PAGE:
Inventors drive hi-tech farming
A software developer and entrepreneur has invented an agri-tech system called Farmru, to change the mindset of farmers to smart farming.
Tsedzuluso Netshimbupfe, from the village of Tshimbupfe in Thohoyandou, Limpopo, working with his business partner Lufuno Mbau, said the device was meant to help farmers move away from subsistence farming to commercial farming.
The Tshimbupfe area is dry and food security is a growing concern for villagers. The Farmru system assists by saving water and maintaining optimal soil quality for the production of healthy crops. It monitors the environment and executes tasks using a low-cost micro controller device.
The controller is connected to soil moisture, humidity and light sensors that monitor the environment and trigger automatic irrigation only when it is required, to save water and maintain optimal soil quality.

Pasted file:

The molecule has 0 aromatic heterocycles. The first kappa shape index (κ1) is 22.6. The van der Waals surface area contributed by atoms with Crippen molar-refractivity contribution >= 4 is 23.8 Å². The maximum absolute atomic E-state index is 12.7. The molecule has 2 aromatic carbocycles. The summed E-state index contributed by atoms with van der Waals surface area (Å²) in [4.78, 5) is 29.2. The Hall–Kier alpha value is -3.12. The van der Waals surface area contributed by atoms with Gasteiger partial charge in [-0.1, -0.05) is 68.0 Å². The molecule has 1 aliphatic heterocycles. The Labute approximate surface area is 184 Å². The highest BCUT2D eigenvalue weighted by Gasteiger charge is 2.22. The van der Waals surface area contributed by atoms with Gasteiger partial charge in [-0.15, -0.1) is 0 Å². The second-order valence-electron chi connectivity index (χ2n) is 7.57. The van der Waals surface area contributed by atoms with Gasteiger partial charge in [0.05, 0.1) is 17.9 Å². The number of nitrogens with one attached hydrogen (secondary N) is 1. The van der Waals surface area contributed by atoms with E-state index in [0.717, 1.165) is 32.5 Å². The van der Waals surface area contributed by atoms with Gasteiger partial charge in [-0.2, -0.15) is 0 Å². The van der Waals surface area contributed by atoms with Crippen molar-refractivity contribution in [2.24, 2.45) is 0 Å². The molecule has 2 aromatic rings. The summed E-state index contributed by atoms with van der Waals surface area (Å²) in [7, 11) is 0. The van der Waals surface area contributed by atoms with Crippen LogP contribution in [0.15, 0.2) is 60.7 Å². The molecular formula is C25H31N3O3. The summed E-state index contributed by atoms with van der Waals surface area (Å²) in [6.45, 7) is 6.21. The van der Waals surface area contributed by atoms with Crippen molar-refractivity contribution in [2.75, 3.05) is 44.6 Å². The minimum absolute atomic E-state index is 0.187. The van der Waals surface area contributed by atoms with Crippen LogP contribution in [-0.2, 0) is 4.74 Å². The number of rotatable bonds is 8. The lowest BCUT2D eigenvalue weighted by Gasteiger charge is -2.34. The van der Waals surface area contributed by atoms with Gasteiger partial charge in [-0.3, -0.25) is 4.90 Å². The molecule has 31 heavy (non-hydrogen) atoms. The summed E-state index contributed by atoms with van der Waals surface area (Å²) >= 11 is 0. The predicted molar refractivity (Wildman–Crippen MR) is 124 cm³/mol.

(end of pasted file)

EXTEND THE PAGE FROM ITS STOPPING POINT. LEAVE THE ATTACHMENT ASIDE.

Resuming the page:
The system also collects data over time which can be used to determine the ideal conditions for a variety of crops.
"We first mooted the concept three years ago. We've been toying with the idea [with Mbau] until the first prototype was completed last year," Netshimbupfe said.
"Most farmers have limited information when it comes to aspects such as water pH balance, the fertility of the soil and soil types, air and light. All they know is putting fertiliser into the soil and cultivating. Farmru is about to change the old ways of farming."
Netshimbupfe, 25, is a UCT graduate in information systems with a postgraduate diploma in entrepreneurship. His business partner Mbau, 24, is a mechanical engineer at Foskor mine in Phalaborwa.
Netshimbupfe said they were working with the Limpopo department of agriculture and Absa. He said they have earmarked 50-hectare of land in Tshimbupfe village for the Farmru project.
"Farmru is about better farming practices. We are investing in the improvement of rural farming. Farmers must farm with know-how and not intuition. Lack of knowledge could lead to the damage of the very soil they need to farm, the water boreholes and streams," said Netshimbupfe.
Farmru recently won a R900,000 prize at the SAB Foundation Social Innovation and Disability Empowerment Awards for its innovative intelligent farming solution.
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